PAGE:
How would you like to work in a business with 236 CEOs telling you what to do, but with only a few having the foggiest notion what your job entails and no responsibility for what happens?
In other words, how would you like to be a public school teacher in Georgia?
The 236 CEOs are the members of the Georgia General Assembly. Add to that the governor, education bureaucrats at the federal, state and local levels and a few second-guessing media types for good measure. No business on God's green earth could survive a year under those conditions, but somehow our public school teachers keep plugging on.
Case in point: Two geniuses in the legislature last year decided the school year should be shortened by five days because it interfered with family vacations. Fortunately, that imbecilic idea died a quick death, but the thinking behind it was revealing. Did the legislators talk to teachers? Did they examine the curricula and see if five days could be shaved off and not affect the teaching schedule? Did they study the impact such a decision might have on the classroom? Could either guy survive a week as a public school teacher?
Case in point: The gold standard in the teaching profession is national certification by the National Board for Professional Teacher Standards. I know. My son-in-law, Dr. Ted Wansley, a science teacher at Whitewater High School in Fayette County, achieved certification after six months of testing and ponying up $2,000 of his own hard-earned money. He is one of 2,500 nationally certified teachers in Georgia, which ranks 10th among all states in that achievement. Gov. Roy Barnes thought so much of the program that in 2000 he championed a 10 percent stipend to any teacher attaining national certification.
Now, Gov. Sonny Perdue wants to do away with the funding for the program and replace it with something called Master Teachers. Why? The cynic in me says that anything Barnes supported, Perdue is against. Older heads around the Capitol say it is the political nature of things. Every governor wants to be the "education governor" and put his on stamp on things.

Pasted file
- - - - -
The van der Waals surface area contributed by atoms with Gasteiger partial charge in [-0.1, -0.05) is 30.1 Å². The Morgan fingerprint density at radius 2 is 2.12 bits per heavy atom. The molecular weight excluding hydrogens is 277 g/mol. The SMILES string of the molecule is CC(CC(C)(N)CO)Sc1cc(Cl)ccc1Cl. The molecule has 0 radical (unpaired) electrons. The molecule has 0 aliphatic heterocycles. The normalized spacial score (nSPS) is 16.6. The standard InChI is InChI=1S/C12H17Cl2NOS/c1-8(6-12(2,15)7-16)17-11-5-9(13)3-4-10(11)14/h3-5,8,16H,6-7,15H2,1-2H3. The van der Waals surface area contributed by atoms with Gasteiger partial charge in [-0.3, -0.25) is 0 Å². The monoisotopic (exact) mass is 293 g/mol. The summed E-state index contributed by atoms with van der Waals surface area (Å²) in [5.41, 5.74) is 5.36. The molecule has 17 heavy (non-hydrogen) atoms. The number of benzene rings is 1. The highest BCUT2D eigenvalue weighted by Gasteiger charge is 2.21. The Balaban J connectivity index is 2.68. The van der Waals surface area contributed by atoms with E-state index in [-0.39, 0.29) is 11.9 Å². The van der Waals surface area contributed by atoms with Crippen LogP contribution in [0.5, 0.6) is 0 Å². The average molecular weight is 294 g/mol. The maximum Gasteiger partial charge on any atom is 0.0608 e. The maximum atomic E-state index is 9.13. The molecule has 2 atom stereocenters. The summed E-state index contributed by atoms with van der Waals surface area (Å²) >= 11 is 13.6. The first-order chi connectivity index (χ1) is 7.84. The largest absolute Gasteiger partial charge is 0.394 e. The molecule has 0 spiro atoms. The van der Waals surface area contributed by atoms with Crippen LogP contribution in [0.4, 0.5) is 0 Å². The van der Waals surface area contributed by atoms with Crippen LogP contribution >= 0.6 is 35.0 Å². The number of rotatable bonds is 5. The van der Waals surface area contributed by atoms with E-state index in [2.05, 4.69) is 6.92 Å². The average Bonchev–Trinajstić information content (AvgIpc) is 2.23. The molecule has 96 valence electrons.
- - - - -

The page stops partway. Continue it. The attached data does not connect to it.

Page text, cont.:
The problem is that as soon as a governor is gone, a new one comes in and feels duty bound to ax the old program and put his own in its place. Look for Perdue's Master Teacher program to die like a weed when he leaves office and for something new to sprout.
In the meantime, pawns like my son-in-law are left holding the bag. Ted thought the state was acting in good faith when it promised him the stipend if he achieved national certification. Here is a public schoolteacher who has won over $30,000 in grants for his school, has been named Star Teacher by the Atlanta Journal-Constitution, will represent Georgia as a Fulbright Scholar in Germany this summer and has a team of Whitewater students traveling to MIT this summer to showcase a water purification device that they've engineered.
Everybody from Perdue to the lowliest bureaucrat should use him as a role model on what our education system can accomplish when a motivated teacher is in the classroom. Instead, they propose to give him and the other certified teachers in our state the back of their hand.
Here is a thought for a governor who wants to change a good idea because it wasn't his: Call Ted, or invite him in for a chat. Explain why this Master Teacher program is superior to national certification. Maybe offer to grandfather in to the program teachers who have achieved national certification since they already meet many of the Master Teacher criteria. Tell him you appreciate his hard work and those of other teachers in the state and that you are just trying to help.
If, however, the governor and legislators are too busy to bother with a mere schoolteacher who is busting his butt to make a difference in the lives of young people, maybe somebody could explain to me why anybody would want to be a public school teacher in Georgia, given the constant meddling. I could use the education.
Dick Yarbrough is a North Georgia resident whose column appears Saturdays and on gainesvilletimes.com; Web site.